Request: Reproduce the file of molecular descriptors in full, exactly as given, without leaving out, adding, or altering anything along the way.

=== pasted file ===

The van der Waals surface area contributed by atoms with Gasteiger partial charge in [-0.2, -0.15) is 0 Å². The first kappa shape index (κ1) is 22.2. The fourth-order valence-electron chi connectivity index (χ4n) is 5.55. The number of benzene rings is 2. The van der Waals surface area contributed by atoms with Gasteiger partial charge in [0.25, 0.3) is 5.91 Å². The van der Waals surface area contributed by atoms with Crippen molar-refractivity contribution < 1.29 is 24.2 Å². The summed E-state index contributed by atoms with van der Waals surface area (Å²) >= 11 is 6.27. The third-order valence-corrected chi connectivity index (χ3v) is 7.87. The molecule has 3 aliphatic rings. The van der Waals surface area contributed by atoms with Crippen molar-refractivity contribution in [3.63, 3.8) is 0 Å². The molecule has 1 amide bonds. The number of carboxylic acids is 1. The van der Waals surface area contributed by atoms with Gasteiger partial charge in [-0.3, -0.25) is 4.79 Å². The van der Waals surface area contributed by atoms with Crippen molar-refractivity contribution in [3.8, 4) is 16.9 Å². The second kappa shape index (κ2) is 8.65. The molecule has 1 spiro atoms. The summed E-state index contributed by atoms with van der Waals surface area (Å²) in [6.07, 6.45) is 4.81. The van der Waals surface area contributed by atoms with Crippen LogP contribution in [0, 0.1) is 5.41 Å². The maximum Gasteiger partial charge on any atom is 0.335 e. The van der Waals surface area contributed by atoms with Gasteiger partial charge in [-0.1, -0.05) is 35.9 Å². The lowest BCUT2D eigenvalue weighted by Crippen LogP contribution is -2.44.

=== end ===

The van der Waals surface area contributed by atoms with Gasteiger partial charge in [-0.2, -0.15) is 0 Å². The first kappa shape index (κ1) is 22.2. The fourth-order valence-electron chi connectivity index (χ4n) is 5.55. The number of benzene rings is 2. The van der Waals surface area contributed by atoms with Gasteiger partial charge in [0.25, 0.3) is 5.91 Å². The van der Waals surface area contributed by atoms with Crippen molar-refractivity contribution < 1.29 is 24.2 Å². The summed E-state index contributed by atoms with van der Waals surface area (Å²) >= 11 is 6.27. The third-order valence-corrected chi connectivity index (χ3v) is 7.87. The molecule has 3 aliphatic rings. The van der Waals surface area contributed by atoms with Crippen molar-refractivity contribution in [3.63, 3.8) is 0 Å². The molecule has 1 amide bonds. The number of carboxylic acids is 1. The van der Waals surface area contributed by atoms with Gasteiger partial charge in [-0.3, -0.25) is 4.79 Å². The van der Waals surface area contributed by atoms with Crippen molar-refractivity contribution in [3.8, 4) is 16.9 Å². The second kappa shape index (κ2) is 8.65. The molecule has 1 spiro atoms. The summed E-state index contributed by atoms with van der Waals surface area (Å²) in [6.07, 6.45) is 4.81. The van der Waals surface area contributed by atoms with Crippen LogP contribution in [0, 0.1) is 5.41 Å². The maximum Gasteiger partial charge on any atom is 0.335 e. The van der Waals surface area contributed by atoms with Gasteiger partial charge in [-0.1, -0.05) is 35.9 Å². The lowest BCUT2D eigenvalue weighted by Crippen LogP contribution is -2.44.